is to be looked at very carefully.
Terence McKenna with Art Bell, March 19th 1998
AB: Now comes Terrence McKenna from the Hawaiian Islands, and he comes in
a very interesting way. Uh, Terrence, welcome to the program.
TM; it's a pleasure to talk to you again Art. .. how are you?
AB: Uh, I am fine. Um, now Terrence, let us begin ... uh, where are you in the
islands? I mean not exactly, but sort of roughly?
TM: I'm on the Big island of Hawaii on the Kona side. I'm in south Kona on the
AB: Um you are coming to us actually from your home. Last time we did an
interview you had to, like, go to somebody's house or something to do the
interview ... leave your own home, because you're so remote that all you've got is
a cell phone ... and that's how you did the show last time, right?
TM: That's right.
AB: Alright. This time, we're using a different setup. It has a tiny little glitch in it
every now and again, and so tell people how it is that you're reaching us .. I mean
that's an interesting story all by itself.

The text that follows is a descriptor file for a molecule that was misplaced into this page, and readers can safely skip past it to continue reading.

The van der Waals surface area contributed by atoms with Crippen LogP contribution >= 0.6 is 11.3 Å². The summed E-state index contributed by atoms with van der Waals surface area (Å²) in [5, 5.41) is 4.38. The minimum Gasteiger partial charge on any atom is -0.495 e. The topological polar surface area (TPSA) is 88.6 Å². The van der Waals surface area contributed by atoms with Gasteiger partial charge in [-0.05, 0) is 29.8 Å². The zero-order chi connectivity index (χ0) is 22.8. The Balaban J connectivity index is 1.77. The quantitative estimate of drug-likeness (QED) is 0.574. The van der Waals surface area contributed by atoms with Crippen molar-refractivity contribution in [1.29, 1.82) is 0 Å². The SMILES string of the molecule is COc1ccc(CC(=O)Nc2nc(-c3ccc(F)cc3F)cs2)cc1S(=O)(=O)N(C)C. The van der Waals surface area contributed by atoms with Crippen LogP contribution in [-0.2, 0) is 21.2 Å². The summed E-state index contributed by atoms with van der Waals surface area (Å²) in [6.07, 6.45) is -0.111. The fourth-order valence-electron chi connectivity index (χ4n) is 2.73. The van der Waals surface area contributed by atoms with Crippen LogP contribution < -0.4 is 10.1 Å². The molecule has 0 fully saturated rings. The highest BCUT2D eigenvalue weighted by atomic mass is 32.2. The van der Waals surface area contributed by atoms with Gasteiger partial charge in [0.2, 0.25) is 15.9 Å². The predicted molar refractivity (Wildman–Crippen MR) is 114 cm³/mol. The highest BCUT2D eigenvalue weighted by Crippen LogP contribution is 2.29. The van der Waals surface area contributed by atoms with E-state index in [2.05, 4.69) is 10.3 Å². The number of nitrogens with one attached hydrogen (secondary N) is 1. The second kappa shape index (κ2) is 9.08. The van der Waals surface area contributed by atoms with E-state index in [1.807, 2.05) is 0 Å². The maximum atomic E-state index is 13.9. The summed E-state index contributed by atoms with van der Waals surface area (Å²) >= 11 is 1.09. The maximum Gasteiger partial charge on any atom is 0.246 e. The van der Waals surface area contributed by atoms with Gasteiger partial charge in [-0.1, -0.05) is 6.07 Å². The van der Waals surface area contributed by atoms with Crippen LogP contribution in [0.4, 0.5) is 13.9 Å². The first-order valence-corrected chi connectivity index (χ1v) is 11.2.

TM: Um, I'm reaching you on a spread spectrum radio circuit that's a I megabyte
wireless connection 30 miles to the town of Kailua Kona, and my telephone circuit
is simply piggy-backing on this one megabyte internet connection. There's a
company out here called Computer Time, this character john Breeden has an
amazing technology. I think I talked to you last year about my struggles for
connectivity when I was piddling around trying to get 128 ... now I have eight
times faster than that, and it's ... he's building a backbone for these islands, and
anyone with line of sight to the server can have up to 6 megabytes if they can
AB: Well, uh, at your location, at your very remote location, what's it like? Do
you have power there, do you have ... well, you obviously have to have power, I
TM: Well, I'm running on solar power with a generator augment. There's no
phone lines or power lines up here, uh, we catch our own rainwater and pump it
uphill for gravity flow ... I didn't start out to be a survivalist, but somehow in the